Day 145 (24 May 2012) Light Painting Attempt


I’ve got this great idea for one of my submissions for a Long Exposure photo challenge jointly hosed by Seeing Spots Photography and Nick Exposed.  Check out either site for details on how you can join the challenge!  This is the second one they have jointly held.  The first begin a Quotography Challenge.  It was a lot of fun!  They are both great photographers, so feel free to check them out and get some creative ideas for your own work!

2012_May_24_NIght Tractor_004

18 mm, 65 sec, f/3.5, ISO 200, 18-55mm kit lens (Flashgun painting attempt)

But anyway, my shot didn’t turn out at all.  Turns out a cloud covered moonless night didn’t have enough light, even for a 5 min exposure.  So, as my bed was starting to call my name, begin after 10:30 and all, I decided to try something new to me: light paining w/ a speedlight.  I’m not satisfied with the results, but then again I didn’t read up on it or spend any time looking at examples.  I will reattempt at some point, maybe for this challenge?  But if you have any tips/hints, please leave them in the comments section; they are greatly appreciated!!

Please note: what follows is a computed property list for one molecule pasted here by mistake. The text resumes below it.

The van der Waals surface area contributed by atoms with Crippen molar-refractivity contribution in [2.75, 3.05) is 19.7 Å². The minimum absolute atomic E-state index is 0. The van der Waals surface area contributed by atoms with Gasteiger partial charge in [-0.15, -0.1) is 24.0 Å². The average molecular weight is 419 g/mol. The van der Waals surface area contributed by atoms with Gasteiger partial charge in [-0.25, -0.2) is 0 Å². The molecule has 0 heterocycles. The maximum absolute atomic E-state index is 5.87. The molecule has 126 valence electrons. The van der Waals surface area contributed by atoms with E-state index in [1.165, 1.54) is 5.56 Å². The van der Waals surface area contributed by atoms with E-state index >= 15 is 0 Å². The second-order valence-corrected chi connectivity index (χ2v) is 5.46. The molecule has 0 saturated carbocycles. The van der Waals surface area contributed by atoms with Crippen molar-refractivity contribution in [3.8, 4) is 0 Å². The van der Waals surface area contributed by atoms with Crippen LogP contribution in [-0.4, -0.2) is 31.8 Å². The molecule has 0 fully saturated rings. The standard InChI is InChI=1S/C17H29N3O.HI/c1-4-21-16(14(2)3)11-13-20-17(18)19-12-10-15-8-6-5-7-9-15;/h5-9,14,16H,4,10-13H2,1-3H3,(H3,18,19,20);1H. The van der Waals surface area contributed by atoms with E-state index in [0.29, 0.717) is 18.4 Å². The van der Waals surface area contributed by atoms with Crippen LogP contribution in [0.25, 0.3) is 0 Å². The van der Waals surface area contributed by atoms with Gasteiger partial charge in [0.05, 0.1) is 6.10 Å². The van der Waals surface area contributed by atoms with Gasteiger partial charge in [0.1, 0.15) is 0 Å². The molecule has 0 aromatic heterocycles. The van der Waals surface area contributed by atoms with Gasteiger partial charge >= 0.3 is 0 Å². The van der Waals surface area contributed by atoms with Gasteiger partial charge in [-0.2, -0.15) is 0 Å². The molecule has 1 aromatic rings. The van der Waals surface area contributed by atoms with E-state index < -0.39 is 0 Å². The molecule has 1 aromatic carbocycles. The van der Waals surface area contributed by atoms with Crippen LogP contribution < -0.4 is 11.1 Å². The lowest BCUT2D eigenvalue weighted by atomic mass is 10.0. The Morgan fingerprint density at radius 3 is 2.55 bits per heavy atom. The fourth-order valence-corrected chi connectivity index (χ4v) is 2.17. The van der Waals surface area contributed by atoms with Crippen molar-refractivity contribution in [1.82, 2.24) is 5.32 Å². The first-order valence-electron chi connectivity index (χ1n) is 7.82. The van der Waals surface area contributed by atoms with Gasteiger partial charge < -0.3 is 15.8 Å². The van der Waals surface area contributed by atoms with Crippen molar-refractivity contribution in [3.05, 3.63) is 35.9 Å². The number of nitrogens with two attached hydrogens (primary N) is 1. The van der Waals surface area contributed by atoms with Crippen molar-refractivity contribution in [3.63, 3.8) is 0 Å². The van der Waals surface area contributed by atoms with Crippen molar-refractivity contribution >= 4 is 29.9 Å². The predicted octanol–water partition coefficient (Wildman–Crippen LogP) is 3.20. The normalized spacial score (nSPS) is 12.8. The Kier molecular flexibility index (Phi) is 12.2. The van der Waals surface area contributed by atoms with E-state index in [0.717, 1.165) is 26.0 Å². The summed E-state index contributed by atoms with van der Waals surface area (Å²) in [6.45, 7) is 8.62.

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3 thoughts on “Day 145 (24 May 2012) Light Painting Attempt

  1. Jeremy,
    I love this man!! Whether you realize it or not your pic has a real sense of mystery to it (Feels like a haunted house on Halloween)! I heard Joe McNally quote a senior photographer from I believe Life magazine as saying “If you want to make something more interesting, only light part of it”, and thats exactly what you did. I also love the fact that you can see a figure of yourself from each time you hit the flash, adds a bit of extra personality to it 🙂

    Working with light painting can definitely be a real trick, as well as a real pain in the… well you get the point. Especially when venturing into a realm of light painting that I havent seen to many venture into… ie light painting with speed lights! Kudos for the insanely creative approach 😀

    Tips for next time: Try moving the camera in closer to the scene allowing it to catch more of your supplied light. You may already know this but, Speedlights work on something called the “Inverse Square Law”, without going to technical on you, that is a fancy way of saying the closer you get to the light the brighter it will be haha (also allows you to capture more of the light). You could also try bumping your ISO up a tad in order to capture a bit more light and detail, with a black and white process anyway dont be afraid to bump that number up to 800 or so.

    Keep up the great work brotha! You’ve got some super ideas, and I cant wait to see what else you come up with 😀

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